On the surface, the status quo of recent months in Syria continues; each Friday tens of thousands of protesters throughout the country face live ammunition from security forces, widespread detention persists and entire towns are still being put under siege by the army. People are now starting to find mass graves.
While the situation in the streets remains largely consistent, behind the scenes the organizational structure of a grassroots political movement is beginning to take shape. Syrian President Bashar al-Assad, like his father before him, has always relied on the mantra that for Syria it is either “us or chaos”, and this principle has been put into full effect in recent months. What this mentality asserts is that without a strong-handed leader the many sects that make up the country’s population will fight to fill a power vacuum, with bloody results.
But recent developments in Syria suggest the possibility of an ordered, inclusive and participatory alternative to dictatorship.
Though revolts continue to be largely decentralized, and not centered on Damascus or any other major city, individual communities throughout Syria have developed opposition councils, or Local Coordination Committees. These groups were informally established weeks into the uprising and have overtime developed into an extensive organizational network. On the ground they coordinate protests, organize members and provide valuable information to the outside world about what is happening inside Syria.
They seek to give a voice to the people in the streets, the people who have been tortured and those who remain in prison. In a country that methodically seeks to disempower civil society, the formation of these organizations is a critical step, especially as they are now beginning to communicate and organize among each other. They have formed an umbrella group, the Local Coordinating Committees of Syria (LCC Syria), consisting of 15 LCCs from Daraa to Deir El Zor, to better synchronize their activities and develop a platform beyond the local level.
On May 15, LCC Syria issued a statement declaring the conditions under which the opposition would negotiate with the regime, among them the cessation of violence against protesters and the release of political prisoners. Ultimately, this organizing effort could create the foundation for a lasting and deep democracy, where citizens have empowered themselves to make their demands heard.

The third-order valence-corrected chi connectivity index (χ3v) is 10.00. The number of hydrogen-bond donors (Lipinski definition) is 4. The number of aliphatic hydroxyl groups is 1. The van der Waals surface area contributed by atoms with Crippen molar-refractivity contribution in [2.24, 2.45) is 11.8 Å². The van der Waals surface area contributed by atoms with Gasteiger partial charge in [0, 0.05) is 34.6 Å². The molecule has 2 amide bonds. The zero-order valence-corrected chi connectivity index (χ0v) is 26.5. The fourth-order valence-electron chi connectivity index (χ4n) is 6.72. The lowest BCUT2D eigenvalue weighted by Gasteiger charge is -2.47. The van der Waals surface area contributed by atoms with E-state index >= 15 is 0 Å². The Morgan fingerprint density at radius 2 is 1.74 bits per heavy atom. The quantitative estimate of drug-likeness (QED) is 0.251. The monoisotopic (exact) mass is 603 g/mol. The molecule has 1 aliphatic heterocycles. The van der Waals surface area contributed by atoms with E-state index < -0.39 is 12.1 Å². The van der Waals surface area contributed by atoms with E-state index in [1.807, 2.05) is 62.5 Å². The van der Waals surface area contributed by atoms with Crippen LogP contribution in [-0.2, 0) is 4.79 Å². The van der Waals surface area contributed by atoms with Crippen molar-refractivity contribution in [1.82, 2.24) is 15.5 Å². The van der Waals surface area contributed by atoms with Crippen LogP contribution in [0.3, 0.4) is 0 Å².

In another sign of increasing political organization, on May 31 supporters of the Syrian opposition were invited to participate in a meeting in Turkey in order to discuss plans for a transitional council and to further coordinate activities. As of this writing on May 26, many opposition groups were expected to come together, including the Damascus Declaration. Although those on the ground in Syria will most likely have been unable to attend, various other participants will hopefully have represented the LCCs’ demands. Ideally, the agenda will have been set, not by politicians, but by those who are actually seeing what’s happening in the streets.
While these are small steps toward building a foundation for democracy, they are important reminders of the true nature of the movement, which is neither sectarian nor violent. On May 20 in Talbisah, a town just outside of Homs, 15,000 demonstrated (the largest gathering of this Friday), an event organized by the local LCC, including local Christians and Alawites, who are said have the most to lose from Assad’s departure. That same day there were protests in 50 towns and cities around Syria.
The regime doesn’t have the manpower to cut off all of these focal points. In Banias, 20,000 soldiers occupied a town of 40,000 people. After 15 days of occupation, the army withdrew, and the next Friday 3,000people in Banias took to the streets in protest — even people who had been severely injured while in security custody. These acts, while certainly preventing many from demonstrating, out of understandable fear for their lives, only serve to further politicize the Syrian people. The general population has been engaged and, most terrifying for Assad, increasingly they have a political outlet for their demands.
RAMI NAKHLE is a prominent Syrian human rights cyber activist, until recently working under the pseudonym Malath Aumran